Hey, guess what? Food shortages are coming back!

The return of the empty grocery shelf
The return of the empty grocery shelf
Photo: ArtMarie (Getty Images)

Remember those great early-pandemic days last spring when bags of flour and yeast suddenly became precious items? Wasn’t that fun? Well, great news, everybody: we’re going to get to experience them all over again. As we’ve noted before, grocers are a little more prepared this time around and have been stocking “pandemic pallets” of food they can reorder quickly, but some things will still be hard to find. Mashed has thoughtfully prepared a list:

Advertisement
  • Baking supplies. It’s now chilly enough to turn the oven on again, plus the spectre of holiday baking looms.
  • Canned soups. Both General Mills and Campbell’s are still behind in production after the increased demand during the first wave of the pandemic (because what is an easier meal for people who don’t know how to cook than heating up a can of soup?). Officials say they hope to be back to full capacity again in January, but just in case... maybe try making your own soup?
  • Soda pop. Remember the aluminum can shortage? We’re still feeling its repercussions. In order to make sure there’s enough aluminum to accommodate its best-sellers like Coke and Dr. Pepper, Coca-Cola has been rejiggering its production so that niche favorites like Fresca and Caffeine-Free Diet Coke have been getting short shrift.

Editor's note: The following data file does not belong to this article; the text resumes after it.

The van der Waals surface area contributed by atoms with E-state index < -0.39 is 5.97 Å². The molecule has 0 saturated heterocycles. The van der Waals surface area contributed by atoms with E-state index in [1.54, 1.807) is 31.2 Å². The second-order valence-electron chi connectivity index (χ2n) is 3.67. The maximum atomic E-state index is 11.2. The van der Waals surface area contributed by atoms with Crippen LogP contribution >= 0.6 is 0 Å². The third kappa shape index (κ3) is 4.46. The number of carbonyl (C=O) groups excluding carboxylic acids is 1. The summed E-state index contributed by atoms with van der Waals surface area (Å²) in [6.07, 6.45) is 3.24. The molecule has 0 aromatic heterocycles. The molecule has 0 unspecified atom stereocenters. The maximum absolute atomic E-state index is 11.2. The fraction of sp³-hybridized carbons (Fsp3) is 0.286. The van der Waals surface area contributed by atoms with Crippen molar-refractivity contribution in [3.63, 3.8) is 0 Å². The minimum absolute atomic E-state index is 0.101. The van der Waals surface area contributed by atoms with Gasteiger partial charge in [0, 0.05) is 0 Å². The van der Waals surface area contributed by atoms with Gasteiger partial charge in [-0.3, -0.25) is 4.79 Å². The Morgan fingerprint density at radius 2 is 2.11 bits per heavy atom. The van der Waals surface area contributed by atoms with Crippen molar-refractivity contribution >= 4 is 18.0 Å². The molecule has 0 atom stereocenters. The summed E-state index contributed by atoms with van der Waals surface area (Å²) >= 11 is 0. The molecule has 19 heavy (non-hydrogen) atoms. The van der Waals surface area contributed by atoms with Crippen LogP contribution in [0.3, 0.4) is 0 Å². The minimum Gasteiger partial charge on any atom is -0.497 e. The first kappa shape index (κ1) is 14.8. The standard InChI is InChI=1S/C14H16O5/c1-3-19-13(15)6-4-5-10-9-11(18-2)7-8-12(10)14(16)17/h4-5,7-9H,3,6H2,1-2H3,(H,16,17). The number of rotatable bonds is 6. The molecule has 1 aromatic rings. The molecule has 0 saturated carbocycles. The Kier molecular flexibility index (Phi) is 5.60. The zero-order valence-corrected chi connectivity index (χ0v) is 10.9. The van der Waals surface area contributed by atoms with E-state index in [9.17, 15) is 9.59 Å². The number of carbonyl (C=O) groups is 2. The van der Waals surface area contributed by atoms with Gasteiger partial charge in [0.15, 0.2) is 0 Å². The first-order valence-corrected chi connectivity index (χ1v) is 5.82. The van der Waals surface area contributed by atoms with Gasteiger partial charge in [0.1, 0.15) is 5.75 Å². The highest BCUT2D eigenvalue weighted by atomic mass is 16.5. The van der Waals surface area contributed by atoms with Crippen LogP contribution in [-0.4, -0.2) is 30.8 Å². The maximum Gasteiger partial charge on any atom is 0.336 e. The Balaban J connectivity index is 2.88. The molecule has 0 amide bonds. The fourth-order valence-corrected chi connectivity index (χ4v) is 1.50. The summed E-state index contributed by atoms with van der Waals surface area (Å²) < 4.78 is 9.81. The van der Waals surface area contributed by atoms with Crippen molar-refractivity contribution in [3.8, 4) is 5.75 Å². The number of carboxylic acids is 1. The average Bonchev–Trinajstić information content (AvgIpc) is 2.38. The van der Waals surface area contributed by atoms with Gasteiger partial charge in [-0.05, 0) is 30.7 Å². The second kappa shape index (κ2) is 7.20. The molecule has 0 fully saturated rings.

• Snacks. Frito-Lay, Pepperidge Farm, and other snack producers have been letting the public know, via Twitter, about the products they’ve paused or cut off completely. A moment of silence, please, for Tostitos Black Beans and Garlic, Kickin’ Chicken Taco Pringles, and Geneva cookies.
  • Spam. Hormel CEO Jim Snee reported that the company has 24% less inventory of all its products than it did at this time last year, and production may be slowed again if there are any more cases of COVID-19 among workers.

Aimee Levitt is associate editor of The Takeout.

Share This Story

Get our newsletter

DISCUSSION

Remember when we thought this would be over by summer? Pepperidge Farm remembers.